“Welcome to Astor House, Mr. Andrews. I’m Martin Andbrown, the Prime Minister’s secretary. He’s in the study, waiting on your arrival. Follow me.” Andrews followed Andbrown into the study. He mused momentarily about the secretary’s last name. In theory they were distant relatives. Andrews was a descendant of the second son of Thomas Andrews and Margret Brown-Andrews, Lionel. Andbrown would be a descendent of Thomas and Margaret’s third son, Samuel, who changed his last name as an adult to reflect both his father and mother’s last names. It seemed as though most people were distantly related, at least in Titanic City. With everyone descended from a mere 2,200 people, it was hard to avoid.
            Andrews’ musings ended there, as he entered the famed study of Astor House, the formal office of the Prime Minister of Avalon. The room was painted a pale blue, with several white bookshelves filled with a vast assortment of titles. The Prime Minister’s desk was built of luxurious dark oak, and dominated the room. Richard Guggenheim III, the thirty-fifth prime minister of the Republic, was sitting behind the desk and looked up as Andrews entered. He’s been in the office for four years, and looked likely to stay in office after the general election next year.
            “Mr. Andrews, thank you for joining me this morning on such short notice.”
            “My pleasure, Mr. Prime Minister. What is that you’d like to talk to me about this morning? I assume it’s something important since you had me come on relatively short notice like this.”
            “It is important, Mr. Andrews. You see, David Bracken, the Deputy Prime Minister, has tendered his resignation.”
            “Well, that is a surprise. And I’m sorry to hear that. Bracken is a good man.”
            “Yes, it is very unfortunate. Tomorrow, this will be announced publicly. And I intend to announce a cabinet reshuffle at that time as well. Interior Minister Samuel Deacon will be moving up to fill Bracken’s spot. And, I would like you to fill his.”
            “You want me to be the Interior Minister?” Andrews asked, surprised.
            “Yes. You’ve worked extensively with the interior ministry projects that have been passed through Congress, and you’ve done other work back in New Eire. I believe you’d be perfect for the job. And if you must know, I’d already planned on tapping you for the cabinet after the elections next year, but with Bracken’s resignation it seemed like the perfect opportunity to move that plan up.”
            “Well sir I am quite honored. Thank you very much for the offer.”
            “You’re welcome, Andrews. Will you accept?”
            “Yes, absolutely. I’d be happy to.”
            “Excellent. We will make the announcement here at noon tomorrow. I’ll see you then. Oh, and Andrews, this will mean you will be at the main celebration on Foundation Day later this week.”

May 25, 1912 (Year 1), Outside the Vault

            Captain Smith looked out at the crowd that had gathered outside the Vault. A stage had been assembled in front of the massive concrete structure on the center of Manhattan Island. The rest of the Captain’s Council sat on stage with Smith, and in the first row of the seated crowd the forty members of the Assembly waited for the ceremony to start. Behind the Assembly members, a vast majority of the passengers and crew were in waiting for the start of the ceremony. Behind those seated on the stage, the pennant flags of the White Star Line fluttered idly in the wind. Although it had been decided that the White Star flag would not serve as a permanent flag for the soon-to-be republic, the Council felt that it would be a good temporary stand in until a new flag could be created.
            Off in the distance, the Titanic’s whistle blasted long and loud, the signal that it was noon, and time for the ceremony to begin. Captain Smith rose from his seat and walked up to a podium set up on the stage. In the Vault, the Quartermaster had discovered an audio projection device so that all those assembled could hear the Captain and the other speakers. The Captain cleared his throat, and began to speak.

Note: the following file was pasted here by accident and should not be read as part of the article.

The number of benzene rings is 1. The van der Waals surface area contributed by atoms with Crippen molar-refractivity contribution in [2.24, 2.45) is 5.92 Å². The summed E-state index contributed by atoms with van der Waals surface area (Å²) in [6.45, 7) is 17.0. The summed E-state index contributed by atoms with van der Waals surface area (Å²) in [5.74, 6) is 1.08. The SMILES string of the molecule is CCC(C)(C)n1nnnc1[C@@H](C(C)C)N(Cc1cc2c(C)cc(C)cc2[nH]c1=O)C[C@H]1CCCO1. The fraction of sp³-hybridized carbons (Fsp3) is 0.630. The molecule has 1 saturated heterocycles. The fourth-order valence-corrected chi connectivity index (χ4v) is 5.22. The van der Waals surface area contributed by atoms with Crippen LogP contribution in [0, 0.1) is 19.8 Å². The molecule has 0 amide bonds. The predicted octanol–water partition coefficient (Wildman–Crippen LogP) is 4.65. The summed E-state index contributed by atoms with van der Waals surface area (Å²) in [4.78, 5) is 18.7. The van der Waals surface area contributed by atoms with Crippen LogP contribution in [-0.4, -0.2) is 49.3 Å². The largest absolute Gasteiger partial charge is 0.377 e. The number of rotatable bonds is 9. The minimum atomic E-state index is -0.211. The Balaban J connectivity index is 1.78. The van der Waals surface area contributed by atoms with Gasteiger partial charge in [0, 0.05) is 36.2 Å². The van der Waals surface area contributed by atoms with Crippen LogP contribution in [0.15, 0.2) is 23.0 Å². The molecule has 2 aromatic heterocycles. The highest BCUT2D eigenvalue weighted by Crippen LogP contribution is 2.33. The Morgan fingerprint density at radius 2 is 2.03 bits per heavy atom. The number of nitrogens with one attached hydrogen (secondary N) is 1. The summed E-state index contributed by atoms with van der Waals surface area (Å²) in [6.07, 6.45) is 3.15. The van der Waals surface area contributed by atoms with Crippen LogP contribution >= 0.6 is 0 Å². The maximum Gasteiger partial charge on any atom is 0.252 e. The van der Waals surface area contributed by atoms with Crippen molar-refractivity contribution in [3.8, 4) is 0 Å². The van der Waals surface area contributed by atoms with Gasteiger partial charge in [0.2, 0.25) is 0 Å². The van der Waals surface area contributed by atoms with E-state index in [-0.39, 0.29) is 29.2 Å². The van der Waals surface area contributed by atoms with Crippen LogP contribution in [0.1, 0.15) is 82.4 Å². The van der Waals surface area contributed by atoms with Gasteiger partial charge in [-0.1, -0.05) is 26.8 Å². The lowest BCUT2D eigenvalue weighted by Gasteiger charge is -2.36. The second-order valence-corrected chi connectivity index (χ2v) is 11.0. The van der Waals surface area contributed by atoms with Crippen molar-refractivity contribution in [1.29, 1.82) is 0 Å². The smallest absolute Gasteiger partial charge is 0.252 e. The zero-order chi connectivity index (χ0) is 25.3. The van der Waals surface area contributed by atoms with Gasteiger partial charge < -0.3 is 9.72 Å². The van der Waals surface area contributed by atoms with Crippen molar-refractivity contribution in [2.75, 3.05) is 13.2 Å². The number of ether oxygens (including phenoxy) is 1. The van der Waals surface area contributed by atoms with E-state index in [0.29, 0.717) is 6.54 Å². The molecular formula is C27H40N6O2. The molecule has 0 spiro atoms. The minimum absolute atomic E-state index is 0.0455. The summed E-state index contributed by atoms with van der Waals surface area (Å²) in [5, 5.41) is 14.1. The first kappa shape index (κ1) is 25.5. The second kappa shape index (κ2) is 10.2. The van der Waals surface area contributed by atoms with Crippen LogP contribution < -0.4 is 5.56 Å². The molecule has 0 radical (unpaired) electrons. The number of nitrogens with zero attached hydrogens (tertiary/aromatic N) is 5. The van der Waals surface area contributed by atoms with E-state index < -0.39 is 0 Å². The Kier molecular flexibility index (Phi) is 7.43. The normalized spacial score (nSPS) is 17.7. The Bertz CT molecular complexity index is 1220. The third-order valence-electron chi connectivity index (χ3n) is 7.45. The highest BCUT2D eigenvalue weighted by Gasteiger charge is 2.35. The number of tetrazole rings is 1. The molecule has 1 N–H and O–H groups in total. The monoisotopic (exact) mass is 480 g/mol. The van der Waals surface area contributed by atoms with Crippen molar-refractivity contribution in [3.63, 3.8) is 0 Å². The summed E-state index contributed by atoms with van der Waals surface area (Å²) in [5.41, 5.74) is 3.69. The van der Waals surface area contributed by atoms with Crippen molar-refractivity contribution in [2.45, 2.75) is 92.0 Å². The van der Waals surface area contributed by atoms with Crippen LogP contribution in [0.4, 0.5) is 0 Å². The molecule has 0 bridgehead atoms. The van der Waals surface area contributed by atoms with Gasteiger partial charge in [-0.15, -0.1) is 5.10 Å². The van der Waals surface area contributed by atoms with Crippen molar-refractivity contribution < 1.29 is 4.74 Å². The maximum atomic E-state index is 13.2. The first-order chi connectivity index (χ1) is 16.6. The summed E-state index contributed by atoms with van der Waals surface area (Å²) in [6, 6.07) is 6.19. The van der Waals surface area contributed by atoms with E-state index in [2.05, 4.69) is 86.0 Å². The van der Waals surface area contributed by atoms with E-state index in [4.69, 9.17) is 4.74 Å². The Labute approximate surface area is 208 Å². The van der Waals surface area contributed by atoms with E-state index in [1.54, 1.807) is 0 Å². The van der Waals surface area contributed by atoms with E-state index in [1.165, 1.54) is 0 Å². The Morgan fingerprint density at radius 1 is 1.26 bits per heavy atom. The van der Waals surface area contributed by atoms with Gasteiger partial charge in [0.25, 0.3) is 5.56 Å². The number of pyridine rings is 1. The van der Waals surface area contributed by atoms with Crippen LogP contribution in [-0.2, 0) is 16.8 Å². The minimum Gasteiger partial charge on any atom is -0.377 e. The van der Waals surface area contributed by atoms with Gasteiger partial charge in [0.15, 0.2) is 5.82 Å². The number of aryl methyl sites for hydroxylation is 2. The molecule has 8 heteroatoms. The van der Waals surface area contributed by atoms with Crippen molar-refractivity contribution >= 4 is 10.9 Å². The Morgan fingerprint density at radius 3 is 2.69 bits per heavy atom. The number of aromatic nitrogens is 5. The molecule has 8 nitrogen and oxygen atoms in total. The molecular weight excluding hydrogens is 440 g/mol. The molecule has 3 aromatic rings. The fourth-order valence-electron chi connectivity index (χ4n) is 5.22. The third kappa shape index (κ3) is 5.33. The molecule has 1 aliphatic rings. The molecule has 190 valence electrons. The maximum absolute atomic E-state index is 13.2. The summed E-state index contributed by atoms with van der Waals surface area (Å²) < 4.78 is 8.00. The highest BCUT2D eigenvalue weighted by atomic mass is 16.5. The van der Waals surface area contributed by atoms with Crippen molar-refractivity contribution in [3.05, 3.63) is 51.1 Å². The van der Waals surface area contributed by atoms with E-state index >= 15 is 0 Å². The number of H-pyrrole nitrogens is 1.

“Ladies and Gentlemen of this brave new civilization. We are gathered here to mark the beginning of a brilliant new future. Over one month ago, we found ourselves upon the shores of a North America nigh unrecognizable to us all. We have been swept across time and space, something that none of us quite understand or can explain. We are here now, and that is all that matters. We must move forward and prepare for what lies ahead, and create a world suitable for our children and their children and many generations thereafter.
            Today, myself and my council and the forty representatives the people of this new nation elected will sign our new constitution into law. Today is birth of our new nation. From this day forward, we are no longer American or English, Canadian or French, European or Asian. From this day forward we are all citizens of the Republic of Avalon.” A great cheer and applause came up from the crowd as the Captain finished speaking. Following his remarks, the forty representatives of the Constitutional Assembly filed on stage and signed the Articles of Governance, followed by the Council, and finally Captain Smith.
            The document signed in to law that day would be a somewhat temporary system, with such a small population. Later on, the way the new Congress would be elected and how such representation would be proportioned would change as the population grew and spread out along the continent. The Captaincy became a permanent institution, a figurehead leader of the new Republic. The Prime Minister would be chosen from the members of the Assembly, and a cabinet would be appointed by the Prime Minister, all ruling in the name of the “High Captain.” While the High Captaincy isn’t a hereditary position, the custom will be adopted that the reigning High Captain will appoint their successor. 

1 comment:

  1. Hey, you know me as Nick Griffalco from I've recently been unjustly banned, I'm trying to get that fixed, but I'm a tad pessimistic. I'd love to continue our flag making partnership, and if that sounds good to you you can find me at or

    By the way, I'm looking for alternate historians to interview for my blog, would you be interested?